• Create an ECR for our hello app's web service (build mode only)
  • Create the infrastructure to manage services and jobs under application hello
  • Create the copilot directory (in the current directory) and write the manifest for service web at copilot/web/manifest.yml

In the end, copilot should ask you to create a "test" environment. You can skip this step for now.

Now, we need to create a "production" environment. To do so:

copilot env init --profile default --name production --default-config --app hello --prod
  • --profile is your credential's profile to use for deploying the application (~/.aws/credentials)
  • --name is the environment's name
  • --default-config skip prompting and use default environment configuration
  • --app is the application's name
  • --prod indicate that the environment contains production services

This environment creation step will:

  • Create all infrastructure and network resources such as:
    • VPC
    • Public subnets
    • Private subnets
    • Security groups
    • ECS cluster
    • Internet Gateway
    • IAM roles

If everything goes well, you should see something like this:


We can now deploy our application with this last step

copilot svc deploy --app hello --env production --name web

Here we are! 🚀


Finally, try accessing your application by accessing the URL provided by copilot:


Automatic deployment

Our application is now running, it's lovely! But how can we automate its deployment on code updates?

Well, there is some approach to do this, among them:

  • Create an AWS CodePipeline with copilot (only Github is supported)
  • Integrate all steps we did previously into Github Action or Gitlab CI/CD

Alright, let's use copilot and AWS CodePipeline!

Generate the pipeline's configuration files:

ccopilot pipeline init \
    --url<username>/<repository>.git \
    --environments "production"

The previous command will generate the following configuration files in your copilot directory:

  • buildspec.yml
  • pipeline.yml

Now, create the pipeline in CodePipeline in your AWS account:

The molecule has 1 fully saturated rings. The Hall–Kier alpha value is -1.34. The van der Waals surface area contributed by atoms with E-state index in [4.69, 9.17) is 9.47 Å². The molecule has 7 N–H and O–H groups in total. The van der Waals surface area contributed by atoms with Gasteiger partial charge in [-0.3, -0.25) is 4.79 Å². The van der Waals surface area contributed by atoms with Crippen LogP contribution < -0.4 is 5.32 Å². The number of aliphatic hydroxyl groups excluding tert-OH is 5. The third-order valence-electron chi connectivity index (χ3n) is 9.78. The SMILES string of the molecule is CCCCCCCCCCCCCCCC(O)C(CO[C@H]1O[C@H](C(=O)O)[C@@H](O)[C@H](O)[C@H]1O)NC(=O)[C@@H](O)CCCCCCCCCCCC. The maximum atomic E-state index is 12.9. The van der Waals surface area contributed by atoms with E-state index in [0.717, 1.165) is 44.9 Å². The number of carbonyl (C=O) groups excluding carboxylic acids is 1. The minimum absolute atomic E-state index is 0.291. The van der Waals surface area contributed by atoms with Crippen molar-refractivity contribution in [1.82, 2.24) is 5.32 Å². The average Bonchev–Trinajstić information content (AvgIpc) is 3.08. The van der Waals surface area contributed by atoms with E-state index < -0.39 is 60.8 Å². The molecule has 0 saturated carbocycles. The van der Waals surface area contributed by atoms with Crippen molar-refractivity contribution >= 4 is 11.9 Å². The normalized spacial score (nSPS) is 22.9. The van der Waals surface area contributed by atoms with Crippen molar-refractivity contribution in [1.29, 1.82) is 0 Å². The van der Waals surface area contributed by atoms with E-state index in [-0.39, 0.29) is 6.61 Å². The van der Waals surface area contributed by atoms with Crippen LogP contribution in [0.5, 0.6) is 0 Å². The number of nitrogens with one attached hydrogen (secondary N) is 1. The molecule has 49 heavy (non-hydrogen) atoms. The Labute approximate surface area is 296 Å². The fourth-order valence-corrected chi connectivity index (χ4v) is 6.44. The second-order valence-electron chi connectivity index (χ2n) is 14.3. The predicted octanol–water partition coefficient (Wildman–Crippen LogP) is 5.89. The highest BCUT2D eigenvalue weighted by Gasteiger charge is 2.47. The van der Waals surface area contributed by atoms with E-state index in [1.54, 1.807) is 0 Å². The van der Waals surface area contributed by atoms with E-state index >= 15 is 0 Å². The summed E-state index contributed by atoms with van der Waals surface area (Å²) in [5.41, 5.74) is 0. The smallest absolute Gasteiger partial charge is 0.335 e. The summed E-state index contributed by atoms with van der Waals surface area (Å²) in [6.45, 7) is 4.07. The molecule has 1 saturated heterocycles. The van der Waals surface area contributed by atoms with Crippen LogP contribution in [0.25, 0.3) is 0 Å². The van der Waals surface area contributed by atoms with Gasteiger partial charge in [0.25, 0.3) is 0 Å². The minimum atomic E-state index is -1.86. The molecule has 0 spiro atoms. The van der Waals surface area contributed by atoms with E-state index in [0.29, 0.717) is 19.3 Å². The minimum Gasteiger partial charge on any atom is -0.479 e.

copilot pipeline update

Copilot should ask you to do some manual actions:

✔ Successfully added pipeline resources to your application: hello
⠋ Creating a new pipeline: pipeline-hello-apprunner-python-exemple
ACTION REQUIRED! Go to to update the status of connection copilot-Julie-apprunner-python-e from PENDING to AVAILABLE.

From the AWS Console, open the CodeSuite connections and click on the freshly created connection.

Then, click on Update pending connection. It will pop out a window asking you to authorize AWS connector to access your Github account:


Click on Install a new app and then select your account and repository. Finally, click Install.


Now, AWS should let you connect:


Get back to your terminal; the pipeline update process must be done:



Let's test!

Try adding a file to your repository, or edit an existing one:

~$ echo "# Hello World" >
~$ git add .
~$ git commit -m "feat( add readme file"
~$ git push -u origin main

From the CodePipeline section of the AWS Console, you can see the whole process running:


By default, CodePipeline will ask for your approval to go live. Just click on Review and then Approve. You're done, congrats! 🚀

My opinion on App Runner

App Runner is a pretty cool product, but I think it is currently not mature enough to be production-ready. The fact that an App Runner instance cannot connect with resources from inside a VPC (RDS, for example) or that we cannot use AWS Secret Manager is quite limiting IMO.

It is not shocking that App Runner is not production-ready since it was released four months before writing this article.

I listed below some good and "bad" points.


  • Not locked with AWS
  • No request time limits
  • Simpler than AWS ECS and Fargate
  • Custom domain name
  • Can be fully private (VPC endpoint and VPC PrivateLink)


  • Cannot pull image outside ECR
  • Cannot use Secret Manager
  • Only Python and Node.js supported in build mode
  • No scale to 0 → Have to pay for at least one instance at any time
  • Less fine-grained configuration options than AWS ECS and Fargate (which could be a good point actually)
  • Not possible to use resources from inside a VPC (e.g. App Runner using a private RDS DB)
  • Only GitHub can be used as a source code repository
  • No volume persistence

In any case, I think App Runner is nonetheless an excellent companion for carrying out PoCs.

Useful links

I want to share with you a few links which are helpful to follow: